Ingresado el 04 de junio de 2012 por ajwick24 ajwick24 | 12 observaciones | 0 comentarios | Deja un comentario

Seward Park- Final

For the final, I made the trek to Seward Park, a place that was once an island. I think island ecology can be very interesting-you never know what you might find, even on an isolated island. From what I know about Seward Park, it was an island which gained land access once Lake Washington was drained when the locks were constructed. I grew up in a nearby house and know this area very well. The weather is cold, overcast and muggy. I walked up the trail to the amphitheater and soon followed a path deeper into the forest. I noticed that many species along the trail were the common species I see every time I go hiking. The overall makeup of the island forest is quite similar to the Cougar Mountain Wildland Park. Many similar plants include thimbleberries, Western Red Cedars, Douglas Firs, ferns, buttercups, and oregon grape. I found that I could easily identify many species of plants. The sound of birds singing was ever present on my journey, however, I couldn't identify many of them because I don't know their sounds well enough. I saw and heard many crows-common in an urban park. I saw very small birds that would land on the forest floor frequently, similar to the Savannah Sparrow. I didn't encounter any mammals or amphibians. I also didn't find any visible fungi besides mycelium-I was arduously looking for them under fallen trees and stumps. I noticed there were quite a few non native species such as the California Redwood.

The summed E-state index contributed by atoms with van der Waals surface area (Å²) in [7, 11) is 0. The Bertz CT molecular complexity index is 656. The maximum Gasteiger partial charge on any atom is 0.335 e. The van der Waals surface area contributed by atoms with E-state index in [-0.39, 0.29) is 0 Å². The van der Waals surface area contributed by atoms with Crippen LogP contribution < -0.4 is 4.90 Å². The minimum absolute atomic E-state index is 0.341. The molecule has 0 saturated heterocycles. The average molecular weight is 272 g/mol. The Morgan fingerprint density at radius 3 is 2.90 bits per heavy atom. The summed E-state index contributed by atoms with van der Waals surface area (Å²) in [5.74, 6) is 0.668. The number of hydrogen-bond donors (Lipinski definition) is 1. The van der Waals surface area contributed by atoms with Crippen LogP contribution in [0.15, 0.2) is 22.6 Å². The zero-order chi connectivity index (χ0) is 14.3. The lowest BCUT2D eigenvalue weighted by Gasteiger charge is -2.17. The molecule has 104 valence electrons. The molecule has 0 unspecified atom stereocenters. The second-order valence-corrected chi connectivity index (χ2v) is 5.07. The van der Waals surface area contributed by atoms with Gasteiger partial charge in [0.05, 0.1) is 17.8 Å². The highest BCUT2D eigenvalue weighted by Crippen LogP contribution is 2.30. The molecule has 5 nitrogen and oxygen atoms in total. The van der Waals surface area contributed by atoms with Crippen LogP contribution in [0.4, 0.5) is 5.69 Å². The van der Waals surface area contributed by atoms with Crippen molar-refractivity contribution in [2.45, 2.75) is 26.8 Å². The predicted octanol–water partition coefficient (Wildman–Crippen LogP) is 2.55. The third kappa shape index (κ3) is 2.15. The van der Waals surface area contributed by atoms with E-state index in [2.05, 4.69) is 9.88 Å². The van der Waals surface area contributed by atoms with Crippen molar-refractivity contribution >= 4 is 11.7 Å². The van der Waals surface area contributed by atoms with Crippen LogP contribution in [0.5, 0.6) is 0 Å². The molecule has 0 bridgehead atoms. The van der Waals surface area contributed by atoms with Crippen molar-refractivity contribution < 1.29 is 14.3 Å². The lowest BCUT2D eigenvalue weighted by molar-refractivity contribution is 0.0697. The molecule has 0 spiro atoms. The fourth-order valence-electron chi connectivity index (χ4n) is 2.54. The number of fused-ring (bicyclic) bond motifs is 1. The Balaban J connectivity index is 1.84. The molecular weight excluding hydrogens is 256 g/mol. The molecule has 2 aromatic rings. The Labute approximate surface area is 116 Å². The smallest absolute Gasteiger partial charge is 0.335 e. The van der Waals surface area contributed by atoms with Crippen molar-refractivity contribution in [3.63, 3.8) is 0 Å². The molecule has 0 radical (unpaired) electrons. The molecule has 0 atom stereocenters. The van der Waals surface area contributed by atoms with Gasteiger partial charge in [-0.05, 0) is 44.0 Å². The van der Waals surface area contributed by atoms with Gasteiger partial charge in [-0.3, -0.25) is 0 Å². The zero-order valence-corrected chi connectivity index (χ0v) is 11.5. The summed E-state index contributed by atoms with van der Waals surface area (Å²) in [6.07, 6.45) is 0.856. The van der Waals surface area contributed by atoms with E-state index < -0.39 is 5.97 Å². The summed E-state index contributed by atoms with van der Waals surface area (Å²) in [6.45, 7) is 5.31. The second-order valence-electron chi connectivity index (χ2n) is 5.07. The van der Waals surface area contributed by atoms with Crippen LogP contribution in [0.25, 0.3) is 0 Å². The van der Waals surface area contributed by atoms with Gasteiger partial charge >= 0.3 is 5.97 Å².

Ingresado el 04 de junio de 2012 por ajwick24 ajwick24 | 3 observaciones | 0 comentarios | Deja un comentario

21 de mayo de 2012

Cougar Mountain Regional Wildland Park

Today, I took a short journey to Cougar Mountain Regional Wildland Park, specifically the Wilderness Creek Trail. It's right off highway 900 between Renton and Issaquah. The day is rainy, overcast, and mid-50's temperature. The dominant species in the area are Maple trees, Cedar trees, Hemlock trees, Oregone Grape, ferns, nettle, and western sweet coltsfoot along the trail. I found many slugs and snails along the buffer of the trail. I couldn't see any other animals or insects. Since it's the first day of rain in a week, I hoped to find some fungi in the forest. However, even when I turned over dead logs, I could only find white traces of myccorhizae. I did find witch's butter and a small cluster of white fungi under one log. I found many types of mosses and lichens on the trees on the perimeter of the trail. I sketched what I'm guessing is sweet grass on the trail because it was found sparsely. In addition, there were many small flowering plants in both yellow, pink, and purple varieties. Surprisingly, further up the trail, I found one plant which I assumed to be a weed due to it's likeness of several I've seen closer to the city. It was around 8 inches in height with leaves just as long and 2 inches wide. The leaves are intricate; a record is sketched in my journal. One Cedar I found had a shiny black substance coming out of a hollow part of the tree. I assumed it to be sap, but the consistency, amount, and color was too questionable. Overall, a good day to find some native Puget Sound species!